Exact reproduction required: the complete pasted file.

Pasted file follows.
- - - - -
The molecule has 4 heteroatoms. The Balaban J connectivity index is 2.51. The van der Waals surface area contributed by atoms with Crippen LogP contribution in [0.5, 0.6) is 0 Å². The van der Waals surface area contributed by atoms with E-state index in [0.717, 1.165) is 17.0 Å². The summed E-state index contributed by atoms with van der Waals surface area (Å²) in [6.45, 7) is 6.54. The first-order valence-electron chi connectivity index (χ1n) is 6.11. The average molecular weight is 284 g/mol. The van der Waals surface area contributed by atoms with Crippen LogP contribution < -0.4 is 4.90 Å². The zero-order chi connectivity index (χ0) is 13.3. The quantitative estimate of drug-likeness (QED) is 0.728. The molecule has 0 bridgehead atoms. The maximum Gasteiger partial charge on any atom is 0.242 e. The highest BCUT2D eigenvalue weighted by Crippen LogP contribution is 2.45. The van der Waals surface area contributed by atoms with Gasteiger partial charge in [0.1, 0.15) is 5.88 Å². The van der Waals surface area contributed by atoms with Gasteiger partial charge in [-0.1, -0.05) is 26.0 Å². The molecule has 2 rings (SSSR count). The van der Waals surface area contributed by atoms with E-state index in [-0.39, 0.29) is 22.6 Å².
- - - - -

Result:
The molecule has 4 heteroatoms. The Balaban J connectivity index is 2.51. The van der Waals surface area contributed by atoms with Crippen LogP contribution in [0.5, 0.6) is 0 Å². The van der Waals surface area contributed by atoms with E-state index in [0.717, 1.165) is 17.0 Å². The summed E-state index contributed by atoms with van der Waals surface area (Å²) in [6.45, 7) is 6.54. The first-order valence-electron chi connectivity index (χ1n) is 6.11. The average molecular weight is 284 g/mol. The van der Waals surface area contributed by atoms with Crippen LogP contribution < -0.4 is 4.90 Å². The zero-order chi connectivity index (χ0) is 13.3. The quantitative estimate of drug-likeness (QED) is 0.728. The molecule has 0 bridgehead atoms. The maximum Gasteiger partial charge on any atom is 0.242 e. The highest BCUT2D eigenvalue weighted by Crippen LogP contribution is 2.45. The van der Waals surface area contributed by atoms with Gasteiger partial charge in [0.1, 0.15) is 5.88 Å². The van der Waals surface area contributed by atoms with Gasteiger partial charge in [-0.1, -0.05) is 26.0 Å². The molecule has 2 rings (SSSR count). The van der Waals surface area contributed by atoms with E-state index in [-0.39, 0.29) is 22.6 Å².